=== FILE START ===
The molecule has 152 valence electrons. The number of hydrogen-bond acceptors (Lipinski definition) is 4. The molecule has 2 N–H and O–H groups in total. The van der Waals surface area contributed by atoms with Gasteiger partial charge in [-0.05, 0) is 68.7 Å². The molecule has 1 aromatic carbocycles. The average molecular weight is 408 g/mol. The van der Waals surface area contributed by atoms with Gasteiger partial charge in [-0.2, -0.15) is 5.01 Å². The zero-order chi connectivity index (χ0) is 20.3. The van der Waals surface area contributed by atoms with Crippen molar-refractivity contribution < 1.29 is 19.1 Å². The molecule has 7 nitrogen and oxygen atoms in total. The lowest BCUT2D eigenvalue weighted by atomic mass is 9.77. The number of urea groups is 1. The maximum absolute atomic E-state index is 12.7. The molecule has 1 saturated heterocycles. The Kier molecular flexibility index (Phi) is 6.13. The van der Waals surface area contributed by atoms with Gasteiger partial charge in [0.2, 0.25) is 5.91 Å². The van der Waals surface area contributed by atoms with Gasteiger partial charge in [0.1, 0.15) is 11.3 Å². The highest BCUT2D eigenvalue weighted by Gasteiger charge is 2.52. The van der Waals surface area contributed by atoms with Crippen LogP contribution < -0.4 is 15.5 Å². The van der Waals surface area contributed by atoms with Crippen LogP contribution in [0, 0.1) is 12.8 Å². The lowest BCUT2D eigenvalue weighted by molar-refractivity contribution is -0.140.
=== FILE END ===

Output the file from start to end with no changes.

The molecule has 152 valence electrons. The number of hydrogen-bond acceptors (Lipinski definition) is 4. The molecule has 2 N–H and O–H groups in total. The van der Waals surface area contributed by atoms with Gasteiger partial charge in [-0.05, 0) is 68.7 Å². The molecule has 1 aromatic carbocycles. The average molecular weight is 408 g/mol. The van der Waals surface area contributed by atoms with Gasteiger partial charge in [-0.2, -0.15) is 5.01 Å². The zero-order chi connectivity index (χ0) is 20.3. The van der Waals surface area contributed by atoms with Crippen molar-refractivity contribution < 1.29 is 19.1 Å². The molecule has 7 nitrogen and oxygen atoms in total. The lowest BCUT2D eigenvalue weighted by atomic mass is 9.77. The number of urea groups is 1. The maximum absolute atomic E-state index is 12.7. The molecule has 1 saturated heterocycles. The Kier molecular flexibility index (Phi) is 6.13. The van der Waals surface area contributed by atoms with Gasteiger partial charge in [0.2, 0.25) is 5.91 Å². The van der Waals surface area contributed by atoms with Gasteiger partial charge in [0.1, 0.15) is 11.3 Å². The highest BCUT2D eigenvalue weighted by Gasteiger charge is 2.52. The van der Waals surface area contributed by atoms with Crippen LogP contribution < -0.4 is 15.5 Å². The van der Waals surface area contributed by atoms with Crippen LogP contribution in [0, 0.1) is 12.8 Å². The lowest BCUT2D eigenvalue weighted by molar-refractivity contribution is -0.140.